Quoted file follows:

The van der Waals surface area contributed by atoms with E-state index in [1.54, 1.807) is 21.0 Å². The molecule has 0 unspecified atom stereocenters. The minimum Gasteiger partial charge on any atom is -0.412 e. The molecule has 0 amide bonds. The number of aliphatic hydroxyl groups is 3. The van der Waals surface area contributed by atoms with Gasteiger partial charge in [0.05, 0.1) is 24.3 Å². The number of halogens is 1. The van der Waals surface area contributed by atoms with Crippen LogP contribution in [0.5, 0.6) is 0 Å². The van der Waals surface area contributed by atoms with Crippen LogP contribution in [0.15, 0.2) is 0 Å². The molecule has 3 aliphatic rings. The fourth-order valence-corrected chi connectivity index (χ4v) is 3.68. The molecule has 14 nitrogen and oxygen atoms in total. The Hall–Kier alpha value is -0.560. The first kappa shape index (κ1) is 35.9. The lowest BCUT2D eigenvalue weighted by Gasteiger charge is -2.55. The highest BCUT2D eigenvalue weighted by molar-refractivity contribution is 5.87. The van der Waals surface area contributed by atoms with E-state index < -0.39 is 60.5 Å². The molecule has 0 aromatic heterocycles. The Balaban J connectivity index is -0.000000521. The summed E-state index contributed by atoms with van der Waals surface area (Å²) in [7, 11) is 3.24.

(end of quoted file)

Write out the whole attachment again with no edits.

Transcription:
The van der Waals surface area contributed by atoms with E-state index in [1.54, 1.807) is 21.0 Å². The molecule has 0 unspecified atom stereocenters. The minimum Gasteiger partial charge on any atom is -0.412 e. The molecule has 0 amide bonds. The number of aliphatic hydroxyl groups is 3. The van der Waals surface area contributed by atoms with Gasteiger partial charge in [0.05, 0.1) is 24.3 Å². The number of halogens is 1. The van der Waals surface area contributed by atoms with Crippen LogP contribution in [0.5, 0.6) is 0 Å². The van der Waals surface area contributed by atoms with Crippen LogP contribution in [0.15, 0.2) is 0 Å². The molecule has 3 aliphatic rings. The fourth-order valence-corrected chi connectivity index (χ4v) is 3.68. The molecule has 14 nitrogen and oxygen atoms in total. The Hall–Kier alpha value is -0.560. The first kappa shape index (κ1) is 35.9. The lowest BCUT2D eigenvalue weighted by Gasteiger charge is -2.55. The highest BCUT2D eigenvalue weighted by molar-refractivity contribution is 5.87. The van der Waals surface area contributed by atoms with E-state index < -0.39 is 60.5 Å². The molecule has 0 aromatic heterocycles. The Balaban J connectivity index is -0.000000521. The summed E-state index contributed by atoms with van der Waals surface area (Å²) in [7, 11) is 3.24.